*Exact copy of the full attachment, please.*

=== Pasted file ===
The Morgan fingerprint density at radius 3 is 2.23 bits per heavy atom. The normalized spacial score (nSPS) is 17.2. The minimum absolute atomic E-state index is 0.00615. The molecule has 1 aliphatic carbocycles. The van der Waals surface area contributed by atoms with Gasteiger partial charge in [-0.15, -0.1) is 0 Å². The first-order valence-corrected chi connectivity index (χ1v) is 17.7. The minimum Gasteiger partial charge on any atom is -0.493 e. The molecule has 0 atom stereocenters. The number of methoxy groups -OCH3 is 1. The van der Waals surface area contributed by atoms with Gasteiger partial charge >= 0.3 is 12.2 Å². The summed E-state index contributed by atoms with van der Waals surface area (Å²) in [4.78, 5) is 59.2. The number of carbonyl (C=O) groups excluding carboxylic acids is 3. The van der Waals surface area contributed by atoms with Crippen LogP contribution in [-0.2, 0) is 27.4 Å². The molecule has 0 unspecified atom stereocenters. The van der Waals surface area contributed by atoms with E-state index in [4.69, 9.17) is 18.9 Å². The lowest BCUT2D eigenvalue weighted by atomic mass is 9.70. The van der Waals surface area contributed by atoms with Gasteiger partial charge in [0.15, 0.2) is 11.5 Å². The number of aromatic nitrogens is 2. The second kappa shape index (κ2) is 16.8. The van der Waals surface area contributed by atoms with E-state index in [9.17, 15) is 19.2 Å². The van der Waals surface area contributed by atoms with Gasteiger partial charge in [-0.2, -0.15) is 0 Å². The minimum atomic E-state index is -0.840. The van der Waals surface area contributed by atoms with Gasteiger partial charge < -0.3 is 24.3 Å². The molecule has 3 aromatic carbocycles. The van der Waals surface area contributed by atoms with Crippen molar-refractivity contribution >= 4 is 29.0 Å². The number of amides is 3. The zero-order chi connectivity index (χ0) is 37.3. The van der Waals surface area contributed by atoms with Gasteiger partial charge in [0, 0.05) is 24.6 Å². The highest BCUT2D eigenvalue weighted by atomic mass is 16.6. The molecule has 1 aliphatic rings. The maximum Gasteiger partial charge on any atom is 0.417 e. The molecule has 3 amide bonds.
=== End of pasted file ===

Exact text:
The Morgan fingerprint density at radius 3 is 2.23 bits per heavy atom. The normalized spacial score (nSPS) is 17.2. The minimum absolute atomic E-state index is 0.00615. The molecule has 1 aliphatic carbocycles. The van der Waals surface area contributed by atoms with Gasteiger partial charge in [-0.15, -0.1) is 0 Å². The first-order valence-corrected chi connectivity index (χ1v) is 17.7. The minimum Gasteiger partial charge on any atom is -0.493 e. The molecule has 0 atom stereocenters. The number of methoxy groups -OCH3 is 1. The van der Waals surface area contributed by atoms with Gasteiger partial charge >= 0.3 is 12.2 Å². The summed E-state index contributed by atoms with van der Waals surface area (Å²) in [4.78, 5) is 59.2. The number of carbonyl (C=O) groups excluding carboxylic acids is 3. The van der Waals surface area contributed by atoms with Crippen LogP contribution in [-0.2, 0) is 27.4 Å². The molecule has 0 unspecified atom stereocenters. The van der Waals surface area contributed by atoms with E-state index in [4.69, 9.17) is 18.9 Å². The lowest BCUT2D eigenvalue weighted by atomic mass is 9.70. The van der Waals surface area contributed by atoms with Gasteiger partial charge in [0.15, 0.2) is 11.5 Å². The number of aromatic nitrogens is 2. The second kappa shape index (κ2) is 16.8. The van der Waals surface area contributed by atoms with E-state index in [9.17, 15) is 19.2 Å². The van der Waals surface area contributed by atoms with Gasteiger partial charge in [-0.2, -0.15) is 0 Å². The minimum atomic E-state index is -0.840. The van der Waals surface area contributed by atoms with Gasteiger partial charge < -0.3 is 24.3 Å². The molecule has 3 aromatic carbocycles. The van der Waals surface area contributed by atoms with Crippen molar-refractivity contribution >= 4 is 29.0 Å². The number of amides is 3. The zero-order chi connectivity index (χ0) is 37.3. The van der Waals surface area contributed by atoms with Gasteiger partial charge in [0, 0.05) is 24.6 Å². The highest BCUT2D eigenvalue weighted by atomic mass is 16.6. The molecule has 1 aliphatic rings. The maximum Gasteiger partial charge on any atom is 0.417 e. The molecule has 3 amide bonds.